Saban feels that communication, relationships and trust are key, but in todays world of e-mail, twitter, facebook and video games, that people don’t communicate well with each other. He creates situations where his kids have to communicate with each other and the staff. That means no cell phones video games or electronics at team functions and meals. He has his coaches and players share who they are in front of the group, he feels you can’t trust people you don’t know. He brings in 3 players every day to meet with him, players who he feels are doing the right thing. He lets them know how much he appreciates them and asks them how they are connecting with other teammates on the team. He wants them to communicate and develop trust and relationships with each other.


Alabama teams are known for their disciplined play. Saban believes in discipline. He says that undisciplined players make mistakes. He tells his players that disciplined players don’t make mistakes and then asks his players, which are you? He is always making things personal.

Bits and Bites

He spoke very briefly about youth football. As you may have guessed he isn’t a fan of the everybody gets a trophy thing even if you finished in last place. He said that it contributed to a no consequence mentality and he felt leads to weaker minded kids who have a real problem overcoming adversity when things get tough.

He doesn’t allow his players to show weakness, no negative body language allowed. Saban related this to a boxing match where a boxer he loved Cyclone Freeman won a match. The other boxer basically quit after winning the first few rounds even though he was winning because he had thrown his best punches and the Cyclone wouldn’t go down, he wasn’t fazed. Cyclone said that had the other boxer thrown just one more body shot in the 4th round, he would have quit. The moral of story, you never know when that next shot will put you over the top and if you are faltering, never let your opponent know it.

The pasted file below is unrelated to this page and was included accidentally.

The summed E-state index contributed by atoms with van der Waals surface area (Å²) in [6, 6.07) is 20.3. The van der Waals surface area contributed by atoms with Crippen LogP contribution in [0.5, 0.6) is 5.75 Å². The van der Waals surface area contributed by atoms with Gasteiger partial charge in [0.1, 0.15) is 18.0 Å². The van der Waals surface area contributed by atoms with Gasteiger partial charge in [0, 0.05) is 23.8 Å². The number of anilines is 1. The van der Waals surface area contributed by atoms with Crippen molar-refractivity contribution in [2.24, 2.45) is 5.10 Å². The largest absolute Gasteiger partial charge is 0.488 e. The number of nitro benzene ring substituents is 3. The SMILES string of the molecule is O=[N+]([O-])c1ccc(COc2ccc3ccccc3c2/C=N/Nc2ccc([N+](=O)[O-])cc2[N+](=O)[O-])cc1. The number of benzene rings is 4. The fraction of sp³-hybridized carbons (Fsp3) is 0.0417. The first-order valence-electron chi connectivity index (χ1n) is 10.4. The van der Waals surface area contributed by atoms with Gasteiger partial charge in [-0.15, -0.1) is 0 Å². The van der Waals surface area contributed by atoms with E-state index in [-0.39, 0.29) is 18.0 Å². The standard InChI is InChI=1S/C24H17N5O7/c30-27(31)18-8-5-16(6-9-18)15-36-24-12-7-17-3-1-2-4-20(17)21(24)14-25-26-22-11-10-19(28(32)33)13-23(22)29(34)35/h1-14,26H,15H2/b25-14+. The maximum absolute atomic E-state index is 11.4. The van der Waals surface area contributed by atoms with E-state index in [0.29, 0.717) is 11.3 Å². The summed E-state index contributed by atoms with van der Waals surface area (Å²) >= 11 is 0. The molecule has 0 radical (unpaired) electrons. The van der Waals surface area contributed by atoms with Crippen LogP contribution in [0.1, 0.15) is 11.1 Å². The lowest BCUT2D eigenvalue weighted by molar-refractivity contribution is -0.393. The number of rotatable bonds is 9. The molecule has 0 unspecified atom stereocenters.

Alabama uses technology to help their players succeed. That includes helping their kids understand the value of coaching. He used things those players can relate to, again MAKING it personal. Saban related how they used a video of an Allen Iverson interview that focused on all the talent he squandered by not listening to his coaches and how he was going to make sure the daughter sitting on his lap wouldn’t make the very same mistakes.

He tied things up by imploring coaches to be confident, confidence in the next play having a positive outcome rather than dwelling on the negative. He wrapped things up with a couple of well timed jokes he probably tells at every clinic to the roar of the crowd.

While Saban is a college coach, a lot of what he said could be applied to any team in any sport, even for those guys coachihng youth football. It was time well spent.

Copyright 2014 Cisar Management and //winningyouthfootball.com all rights reserved.




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1 Comment

  1. Jodi Murphy

    Having fun doesn’t mean players are slacking off or joking around. It’s certainly more fun to win than lose, right? And if you want to win you have to play with purpose. But actually enjoying being on the field makes it a lot easier to play hard and stay focused.